OKC drops James Harden: I still think that this was a bad move. This is despite Kevin Martin becoming a great fit for the Thunder’s offense. This is despite OKC continuing to be one of the best in the west. This is despite my sentimental favorites, the Rockets, benefitting from Harden’s elevated play. Harden was on the cusp of greatness – a greatness that would’ve been enough to push Oklahoma City past even the mighty machine of Miami. Instead, they cut him loose. Yes, there were financial considerations to be made, but this was James Harden. Keep him with KD, Westbrook, Ibaka, and Perkins then get rid of the rest. Take in 7 guys from the D-League for all I care and this would still be a true title contender. If ever the Thunder fail to make a return trip to the Finals this season, then they can look back at this move as the first building block of their doom.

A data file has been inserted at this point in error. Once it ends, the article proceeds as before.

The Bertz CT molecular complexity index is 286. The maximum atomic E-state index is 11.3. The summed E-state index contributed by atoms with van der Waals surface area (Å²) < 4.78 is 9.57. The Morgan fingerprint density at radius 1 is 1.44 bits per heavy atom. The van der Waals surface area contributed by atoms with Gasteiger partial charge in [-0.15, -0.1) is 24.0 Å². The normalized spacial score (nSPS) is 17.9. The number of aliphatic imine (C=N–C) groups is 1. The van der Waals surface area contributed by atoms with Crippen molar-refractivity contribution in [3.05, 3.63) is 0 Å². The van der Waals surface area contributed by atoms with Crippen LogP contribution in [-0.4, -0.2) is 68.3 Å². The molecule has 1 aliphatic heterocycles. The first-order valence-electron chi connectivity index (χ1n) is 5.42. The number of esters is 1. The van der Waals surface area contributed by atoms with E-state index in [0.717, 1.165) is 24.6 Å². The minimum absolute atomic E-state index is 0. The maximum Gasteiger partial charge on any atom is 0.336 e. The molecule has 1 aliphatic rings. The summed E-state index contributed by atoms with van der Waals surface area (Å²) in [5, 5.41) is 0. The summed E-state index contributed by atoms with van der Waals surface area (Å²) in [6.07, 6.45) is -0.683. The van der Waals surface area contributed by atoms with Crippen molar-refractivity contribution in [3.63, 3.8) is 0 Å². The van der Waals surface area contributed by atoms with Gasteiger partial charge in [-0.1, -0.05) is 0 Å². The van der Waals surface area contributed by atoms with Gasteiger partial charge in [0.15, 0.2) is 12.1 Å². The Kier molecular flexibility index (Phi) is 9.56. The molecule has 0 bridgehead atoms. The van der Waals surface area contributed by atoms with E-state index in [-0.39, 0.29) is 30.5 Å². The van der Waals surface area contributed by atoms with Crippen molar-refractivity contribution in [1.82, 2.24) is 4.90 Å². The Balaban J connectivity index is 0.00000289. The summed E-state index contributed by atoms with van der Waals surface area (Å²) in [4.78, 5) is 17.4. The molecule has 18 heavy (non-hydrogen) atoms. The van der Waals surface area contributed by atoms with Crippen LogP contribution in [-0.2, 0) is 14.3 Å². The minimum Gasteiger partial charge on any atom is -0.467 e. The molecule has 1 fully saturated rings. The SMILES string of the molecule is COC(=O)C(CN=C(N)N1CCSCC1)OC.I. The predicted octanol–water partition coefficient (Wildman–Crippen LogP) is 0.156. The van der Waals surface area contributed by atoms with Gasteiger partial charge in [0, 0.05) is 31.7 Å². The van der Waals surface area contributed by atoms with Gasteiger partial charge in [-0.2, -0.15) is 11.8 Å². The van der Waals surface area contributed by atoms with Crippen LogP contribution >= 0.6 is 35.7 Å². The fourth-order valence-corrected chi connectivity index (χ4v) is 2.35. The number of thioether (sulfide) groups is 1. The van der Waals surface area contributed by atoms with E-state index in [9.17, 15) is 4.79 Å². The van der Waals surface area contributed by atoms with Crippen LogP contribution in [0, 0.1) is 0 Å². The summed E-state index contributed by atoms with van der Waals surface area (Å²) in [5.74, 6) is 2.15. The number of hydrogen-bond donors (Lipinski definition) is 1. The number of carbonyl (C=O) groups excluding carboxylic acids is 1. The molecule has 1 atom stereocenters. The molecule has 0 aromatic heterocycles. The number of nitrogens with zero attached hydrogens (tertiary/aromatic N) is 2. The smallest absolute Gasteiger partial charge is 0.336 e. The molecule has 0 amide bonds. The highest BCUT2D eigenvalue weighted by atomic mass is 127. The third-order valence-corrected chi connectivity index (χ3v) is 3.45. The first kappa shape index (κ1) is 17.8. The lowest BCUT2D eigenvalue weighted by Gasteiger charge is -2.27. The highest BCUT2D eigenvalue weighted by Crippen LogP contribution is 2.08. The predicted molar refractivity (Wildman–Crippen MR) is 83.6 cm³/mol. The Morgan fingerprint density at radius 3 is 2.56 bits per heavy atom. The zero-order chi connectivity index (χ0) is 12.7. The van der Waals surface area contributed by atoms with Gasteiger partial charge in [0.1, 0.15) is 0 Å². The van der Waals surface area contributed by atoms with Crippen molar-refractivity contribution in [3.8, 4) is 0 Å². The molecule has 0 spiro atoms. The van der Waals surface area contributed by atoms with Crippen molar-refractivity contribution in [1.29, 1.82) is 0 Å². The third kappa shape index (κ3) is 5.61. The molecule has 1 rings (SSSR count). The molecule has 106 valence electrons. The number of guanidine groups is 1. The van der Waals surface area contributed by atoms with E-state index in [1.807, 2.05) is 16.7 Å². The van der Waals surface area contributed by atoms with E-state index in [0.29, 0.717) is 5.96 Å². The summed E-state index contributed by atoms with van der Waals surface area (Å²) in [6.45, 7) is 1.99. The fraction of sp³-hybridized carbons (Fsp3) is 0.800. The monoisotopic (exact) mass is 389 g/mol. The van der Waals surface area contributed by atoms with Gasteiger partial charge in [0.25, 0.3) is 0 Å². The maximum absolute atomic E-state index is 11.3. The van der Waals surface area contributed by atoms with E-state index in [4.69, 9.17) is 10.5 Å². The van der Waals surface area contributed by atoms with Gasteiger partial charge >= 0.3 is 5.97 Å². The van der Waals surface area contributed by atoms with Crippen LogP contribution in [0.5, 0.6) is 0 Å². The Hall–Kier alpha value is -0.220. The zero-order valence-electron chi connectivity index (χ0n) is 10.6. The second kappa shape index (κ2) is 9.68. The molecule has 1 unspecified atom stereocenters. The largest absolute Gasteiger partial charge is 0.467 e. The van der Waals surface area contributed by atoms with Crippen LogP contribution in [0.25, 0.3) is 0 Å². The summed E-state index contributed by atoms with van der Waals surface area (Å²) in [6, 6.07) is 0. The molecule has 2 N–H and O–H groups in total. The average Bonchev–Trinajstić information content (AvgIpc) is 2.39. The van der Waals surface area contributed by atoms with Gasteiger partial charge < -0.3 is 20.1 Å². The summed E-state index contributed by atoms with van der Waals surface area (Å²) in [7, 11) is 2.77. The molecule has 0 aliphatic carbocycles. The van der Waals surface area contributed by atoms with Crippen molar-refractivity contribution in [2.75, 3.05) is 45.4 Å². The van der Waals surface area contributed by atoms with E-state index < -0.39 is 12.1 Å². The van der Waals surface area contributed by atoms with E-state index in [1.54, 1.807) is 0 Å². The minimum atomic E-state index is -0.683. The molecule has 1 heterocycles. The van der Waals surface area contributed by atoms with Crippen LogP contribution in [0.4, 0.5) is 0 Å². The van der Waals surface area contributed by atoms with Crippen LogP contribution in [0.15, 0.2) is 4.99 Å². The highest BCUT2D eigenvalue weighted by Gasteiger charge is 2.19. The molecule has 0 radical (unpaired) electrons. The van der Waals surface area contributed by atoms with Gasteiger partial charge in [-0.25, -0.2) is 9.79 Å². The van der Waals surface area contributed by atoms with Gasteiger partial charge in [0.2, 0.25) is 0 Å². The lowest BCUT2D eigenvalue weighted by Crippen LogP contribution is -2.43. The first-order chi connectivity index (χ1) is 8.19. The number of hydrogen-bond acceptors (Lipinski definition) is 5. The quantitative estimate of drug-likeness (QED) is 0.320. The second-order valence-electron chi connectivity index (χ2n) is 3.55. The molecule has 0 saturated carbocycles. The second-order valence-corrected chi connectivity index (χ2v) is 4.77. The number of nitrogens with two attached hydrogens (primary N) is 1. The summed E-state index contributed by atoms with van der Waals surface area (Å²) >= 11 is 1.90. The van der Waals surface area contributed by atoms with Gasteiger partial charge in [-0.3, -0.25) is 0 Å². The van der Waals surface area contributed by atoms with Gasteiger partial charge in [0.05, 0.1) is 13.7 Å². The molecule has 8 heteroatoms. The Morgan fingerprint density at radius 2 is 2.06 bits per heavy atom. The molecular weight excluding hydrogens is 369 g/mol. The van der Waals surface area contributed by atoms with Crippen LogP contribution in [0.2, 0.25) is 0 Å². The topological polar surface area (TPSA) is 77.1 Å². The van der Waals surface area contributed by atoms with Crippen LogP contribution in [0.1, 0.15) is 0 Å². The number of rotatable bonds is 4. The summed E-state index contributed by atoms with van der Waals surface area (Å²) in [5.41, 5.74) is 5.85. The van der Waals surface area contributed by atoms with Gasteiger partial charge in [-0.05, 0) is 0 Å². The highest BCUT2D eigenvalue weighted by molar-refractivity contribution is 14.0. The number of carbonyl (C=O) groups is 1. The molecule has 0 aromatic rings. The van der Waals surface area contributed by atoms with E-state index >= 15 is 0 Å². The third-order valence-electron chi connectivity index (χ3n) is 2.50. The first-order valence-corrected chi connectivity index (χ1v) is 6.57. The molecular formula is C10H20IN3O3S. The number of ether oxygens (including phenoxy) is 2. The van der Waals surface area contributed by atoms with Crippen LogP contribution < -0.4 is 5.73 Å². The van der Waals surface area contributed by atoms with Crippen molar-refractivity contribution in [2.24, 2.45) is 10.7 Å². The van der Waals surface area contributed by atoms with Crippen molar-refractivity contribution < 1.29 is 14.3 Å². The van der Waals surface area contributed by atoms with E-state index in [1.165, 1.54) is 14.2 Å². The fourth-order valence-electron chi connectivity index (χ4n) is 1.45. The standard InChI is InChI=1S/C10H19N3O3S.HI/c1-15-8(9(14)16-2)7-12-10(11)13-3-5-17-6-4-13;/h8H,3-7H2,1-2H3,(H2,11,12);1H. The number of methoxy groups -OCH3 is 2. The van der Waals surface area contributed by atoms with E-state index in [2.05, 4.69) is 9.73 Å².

Coach today, fired tomorrow: Let’s look at three coaches here. First we have Mike Brown. This is a guy who couldn’t steer a LeBron-powered Cleveland to a title. This is a guy who surprised everyone when he, and not Brian Shaw, was named the Lakers’ head coach last season. Of course, they crashed and burned. This season, he managed to land Dwight and Nash, and lost “only” Andrew Bynum. Still he couldn’t make things work. Bye bye Brown. He was replaced by the second coach we’ll look at – Mike D’Antoni.